TWIRL 15: SpaceX’s Dragon capsule to transport cargo to the ISS

In the coming week, several missions such as SpaceX, Virgin Orbit and China are planned. One of the more interesting launches due on Thursday is the launch of the SpaceX Falcon 9 which carries a Dragon 2 capsule that carries cargo to the International Space Station.

Tuesday June 1

The first two launches of the week are slated for Tuesday, however, they’re also marked as no sooner than so we might not see either of them launch. The first launch comes from Virgin Orbit which will pilot its Boeing 747 “Cosmic Girl” and will perform an aerial launch of the LauncherOne rocket. The rocket will carry six CubeSats into orbit for the space testing program of the US Air Force, the Dutch Army and SatRevolution. If this launch takes place on Tuesday or the following days, head to the Virgin Orbit website where a live stream should be available.

The other launch we saw on Tuesday will come from Chinese company Landscape, which is launching a Zhuque ZQ-2 rocket for the first time. While the first rocket launch will not be recovered, the firm plans to recover the first stage of the rocket during future launches so that it can be reused. This will help the company reduce the costs of launching payloads into space.

Wednesday June 2

A Long March rocket is expected to orbit the Fengyun 4B satellite for the Chinese Meteorological Administration on Wednesday. It will be used to collect images of storm systems, atmospheric soundings measurements, lightning maps and space weather events. A live stream of this event is unlikely to be available, but launch footage could appear on YouTube after the event. The launch is scheduled between 4:00 p.m. and 6:30 p.m. UTC.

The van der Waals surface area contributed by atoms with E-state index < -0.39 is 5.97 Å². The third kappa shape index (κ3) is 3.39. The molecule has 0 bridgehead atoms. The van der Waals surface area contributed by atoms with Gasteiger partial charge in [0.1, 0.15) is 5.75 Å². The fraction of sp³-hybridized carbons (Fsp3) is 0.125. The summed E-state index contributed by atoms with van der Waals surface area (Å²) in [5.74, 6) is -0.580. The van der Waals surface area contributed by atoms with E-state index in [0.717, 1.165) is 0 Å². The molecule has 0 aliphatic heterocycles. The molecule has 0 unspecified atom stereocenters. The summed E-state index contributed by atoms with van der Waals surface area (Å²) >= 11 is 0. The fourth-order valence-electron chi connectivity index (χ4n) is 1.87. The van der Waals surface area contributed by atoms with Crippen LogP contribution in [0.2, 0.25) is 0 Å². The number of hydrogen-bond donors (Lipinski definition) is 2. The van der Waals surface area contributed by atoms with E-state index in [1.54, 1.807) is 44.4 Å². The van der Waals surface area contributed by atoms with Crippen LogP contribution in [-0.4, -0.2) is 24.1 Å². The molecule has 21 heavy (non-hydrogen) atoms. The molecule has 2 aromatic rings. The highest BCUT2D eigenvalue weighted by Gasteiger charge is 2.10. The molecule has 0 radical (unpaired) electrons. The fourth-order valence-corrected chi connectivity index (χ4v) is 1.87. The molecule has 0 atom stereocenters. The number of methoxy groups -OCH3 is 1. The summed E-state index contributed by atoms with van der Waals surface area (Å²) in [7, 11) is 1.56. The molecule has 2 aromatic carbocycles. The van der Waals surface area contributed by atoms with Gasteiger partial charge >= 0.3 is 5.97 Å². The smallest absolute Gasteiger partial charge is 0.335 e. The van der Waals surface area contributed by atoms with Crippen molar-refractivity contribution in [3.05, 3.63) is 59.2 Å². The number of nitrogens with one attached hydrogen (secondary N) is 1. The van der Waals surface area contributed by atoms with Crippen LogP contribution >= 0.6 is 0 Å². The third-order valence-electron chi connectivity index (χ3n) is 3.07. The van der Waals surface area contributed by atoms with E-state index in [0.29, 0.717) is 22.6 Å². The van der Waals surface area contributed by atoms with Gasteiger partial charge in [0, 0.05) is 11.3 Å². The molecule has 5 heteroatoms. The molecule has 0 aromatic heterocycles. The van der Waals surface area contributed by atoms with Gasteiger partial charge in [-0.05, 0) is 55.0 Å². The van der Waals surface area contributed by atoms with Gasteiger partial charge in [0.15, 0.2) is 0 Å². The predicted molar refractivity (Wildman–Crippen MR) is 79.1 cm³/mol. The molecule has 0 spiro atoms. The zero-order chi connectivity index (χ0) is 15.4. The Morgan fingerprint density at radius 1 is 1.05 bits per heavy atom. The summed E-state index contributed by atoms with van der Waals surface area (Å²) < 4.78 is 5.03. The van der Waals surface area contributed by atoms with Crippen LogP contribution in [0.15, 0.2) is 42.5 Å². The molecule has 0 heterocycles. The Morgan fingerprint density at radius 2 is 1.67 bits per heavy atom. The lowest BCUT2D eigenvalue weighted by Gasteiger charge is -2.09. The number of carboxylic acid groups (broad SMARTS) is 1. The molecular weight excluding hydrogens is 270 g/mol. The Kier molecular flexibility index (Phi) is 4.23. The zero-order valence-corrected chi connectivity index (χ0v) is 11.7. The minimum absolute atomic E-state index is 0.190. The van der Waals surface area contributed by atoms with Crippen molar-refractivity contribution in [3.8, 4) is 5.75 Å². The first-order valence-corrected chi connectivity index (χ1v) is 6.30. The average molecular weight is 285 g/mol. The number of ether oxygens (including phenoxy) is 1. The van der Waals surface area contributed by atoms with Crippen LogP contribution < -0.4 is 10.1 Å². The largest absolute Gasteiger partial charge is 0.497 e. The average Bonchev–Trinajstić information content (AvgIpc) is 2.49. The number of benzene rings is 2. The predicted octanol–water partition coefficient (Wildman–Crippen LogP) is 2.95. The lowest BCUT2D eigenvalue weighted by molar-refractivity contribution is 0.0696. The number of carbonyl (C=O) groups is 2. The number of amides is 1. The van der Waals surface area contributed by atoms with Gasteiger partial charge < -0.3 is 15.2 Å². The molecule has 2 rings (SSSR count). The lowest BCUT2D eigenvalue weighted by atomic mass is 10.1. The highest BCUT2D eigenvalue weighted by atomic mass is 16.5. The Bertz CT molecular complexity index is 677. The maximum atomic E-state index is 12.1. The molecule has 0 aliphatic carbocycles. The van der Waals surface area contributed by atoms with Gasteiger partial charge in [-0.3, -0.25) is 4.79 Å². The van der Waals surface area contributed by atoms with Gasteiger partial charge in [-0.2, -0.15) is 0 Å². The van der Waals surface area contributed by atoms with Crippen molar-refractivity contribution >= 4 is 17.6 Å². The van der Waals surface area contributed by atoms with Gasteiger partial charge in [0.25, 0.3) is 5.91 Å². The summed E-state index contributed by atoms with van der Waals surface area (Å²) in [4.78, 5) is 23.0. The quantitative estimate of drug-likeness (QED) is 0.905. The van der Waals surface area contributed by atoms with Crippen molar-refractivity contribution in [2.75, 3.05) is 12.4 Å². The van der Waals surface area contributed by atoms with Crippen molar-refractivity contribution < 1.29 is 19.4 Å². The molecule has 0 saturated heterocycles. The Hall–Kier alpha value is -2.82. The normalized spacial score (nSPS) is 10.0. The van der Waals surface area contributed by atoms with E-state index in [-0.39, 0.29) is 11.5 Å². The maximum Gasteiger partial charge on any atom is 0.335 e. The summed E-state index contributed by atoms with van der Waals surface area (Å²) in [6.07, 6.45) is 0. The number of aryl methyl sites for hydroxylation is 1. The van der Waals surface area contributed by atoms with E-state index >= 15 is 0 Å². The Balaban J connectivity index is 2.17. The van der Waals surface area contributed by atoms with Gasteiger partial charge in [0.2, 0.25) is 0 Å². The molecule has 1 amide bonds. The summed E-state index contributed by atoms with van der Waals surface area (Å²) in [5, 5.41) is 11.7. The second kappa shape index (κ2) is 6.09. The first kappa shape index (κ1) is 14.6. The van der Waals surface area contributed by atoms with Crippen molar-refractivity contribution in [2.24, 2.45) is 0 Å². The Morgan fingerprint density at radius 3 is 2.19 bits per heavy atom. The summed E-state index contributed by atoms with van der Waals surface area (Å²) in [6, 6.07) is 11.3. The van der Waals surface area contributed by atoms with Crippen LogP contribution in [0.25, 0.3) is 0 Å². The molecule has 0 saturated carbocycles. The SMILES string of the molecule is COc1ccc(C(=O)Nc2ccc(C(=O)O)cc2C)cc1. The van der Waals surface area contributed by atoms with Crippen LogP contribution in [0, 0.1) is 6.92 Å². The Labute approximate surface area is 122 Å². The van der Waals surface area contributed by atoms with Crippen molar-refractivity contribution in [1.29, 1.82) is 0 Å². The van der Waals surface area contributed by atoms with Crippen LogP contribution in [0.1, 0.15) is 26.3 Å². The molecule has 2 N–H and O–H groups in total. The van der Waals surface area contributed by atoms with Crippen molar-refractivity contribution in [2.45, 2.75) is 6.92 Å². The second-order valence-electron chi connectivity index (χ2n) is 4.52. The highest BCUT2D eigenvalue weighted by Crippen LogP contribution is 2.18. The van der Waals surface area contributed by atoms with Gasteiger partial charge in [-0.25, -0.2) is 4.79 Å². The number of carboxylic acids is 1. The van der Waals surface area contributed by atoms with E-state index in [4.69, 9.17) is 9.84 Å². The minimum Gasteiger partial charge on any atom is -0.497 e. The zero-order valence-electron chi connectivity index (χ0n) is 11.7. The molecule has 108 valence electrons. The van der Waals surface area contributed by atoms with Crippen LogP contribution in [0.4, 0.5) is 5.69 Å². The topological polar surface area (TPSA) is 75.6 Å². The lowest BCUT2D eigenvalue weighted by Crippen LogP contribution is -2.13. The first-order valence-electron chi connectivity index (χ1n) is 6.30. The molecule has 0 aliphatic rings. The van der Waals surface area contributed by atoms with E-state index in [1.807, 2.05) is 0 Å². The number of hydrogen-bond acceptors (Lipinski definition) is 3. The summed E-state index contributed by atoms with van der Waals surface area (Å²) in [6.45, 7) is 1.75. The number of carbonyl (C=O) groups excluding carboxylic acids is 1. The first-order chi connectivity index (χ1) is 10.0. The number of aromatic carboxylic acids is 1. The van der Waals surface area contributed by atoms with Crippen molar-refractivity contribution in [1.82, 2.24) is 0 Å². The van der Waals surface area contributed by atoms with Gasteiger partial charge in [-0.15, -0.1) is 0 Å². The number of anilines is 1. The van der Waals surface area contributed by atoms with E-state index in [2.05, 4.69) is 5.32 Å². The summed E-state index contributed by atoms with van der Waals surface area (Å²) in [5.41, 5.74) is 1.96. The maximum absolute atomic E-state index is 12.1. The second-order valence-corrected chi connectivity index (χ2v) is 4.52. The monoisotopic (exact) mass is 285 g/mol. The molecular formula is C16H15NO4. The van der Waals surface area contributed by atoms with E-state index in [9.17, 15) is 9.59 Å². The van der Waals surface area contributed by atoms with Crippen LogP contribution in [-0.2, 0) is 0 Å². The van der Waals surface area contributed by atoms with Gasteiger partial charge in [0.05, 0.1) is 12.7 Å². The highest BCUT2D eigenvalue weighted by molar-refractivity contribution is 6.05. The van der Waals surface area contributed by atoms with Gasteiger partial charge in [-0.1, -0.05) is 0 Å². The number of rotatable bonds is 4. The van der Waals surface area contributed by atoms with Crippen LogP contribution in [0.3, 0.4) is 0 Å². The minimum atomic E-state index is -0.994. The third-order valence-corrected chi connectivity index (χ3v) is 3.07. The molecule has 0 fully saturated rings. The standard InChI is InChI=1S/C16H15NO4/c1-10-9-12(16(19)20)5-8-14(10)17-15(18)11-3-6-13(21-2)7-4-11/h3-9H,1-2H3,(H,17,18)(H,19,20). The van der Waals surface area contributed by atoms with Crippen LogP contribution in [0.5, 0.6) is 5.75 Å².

Thursday June 3

At around 5:29 p.m. UTC on June 3, SpaceX aims to launch a Falcon 9 Block 5 rocket carrying a Dragon 2 capsule that is headed for the International Space Station. The capsule will deliver cargo to the ISS. On board the capsule will be two ISS Roll-Out (iROSA) solar panels for the ISS Power Augmentation Program (IPA).

Saturday June 5

Northrop Grumman’s Pegasus XL rocket, ready to deploy the TacRL-2 mission into orbit, has been mentioned several times in previous editions of This Week in Rocket Launches but has yet to launch. Saturday will be the next date the rocket takes off. The mission is part of the US Space Force’s Tactically Responsive Launch Program and is intended to be a technology demonstration.

Sunday June 6

The week’s final mission comes from SpaceX again, though it’s marked as No Early Than. A Falcon 9 Block 5 rocket is about to launch the SXM 8 broadcast satellite for SiriusXM’s digital audio radio service. The satellite has a fold-out antenna reflector that allows it to broadcast to radios on Earth without the need for a satellite dish on the ground. SXM 8 will replace the XM 4 satellite and provide service for 15 years.

to summarize

The first flight to launch last week was SpaceX’s Starlink 28 mission which carried 60 Starlink satellites aboard the Falcon 9 Block 5 rocket. This mission was scheduled for Wednesday, May 26 and launched successfully that day. You can watch the event below:

OneWeb also managed to get some of its satellites off the ground last week aboard a Starsem Soyuz 2.1b. If you would like to see coverage of the event, watch the following video:

The final launch that was mentioned in last week’s TWIRL that managed to get off the ground was China’s National Space Administration’s Tianzhou-2 mission that transports cargo to the Chinese Space Station. You can see images from this launch below:

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Travis Durham

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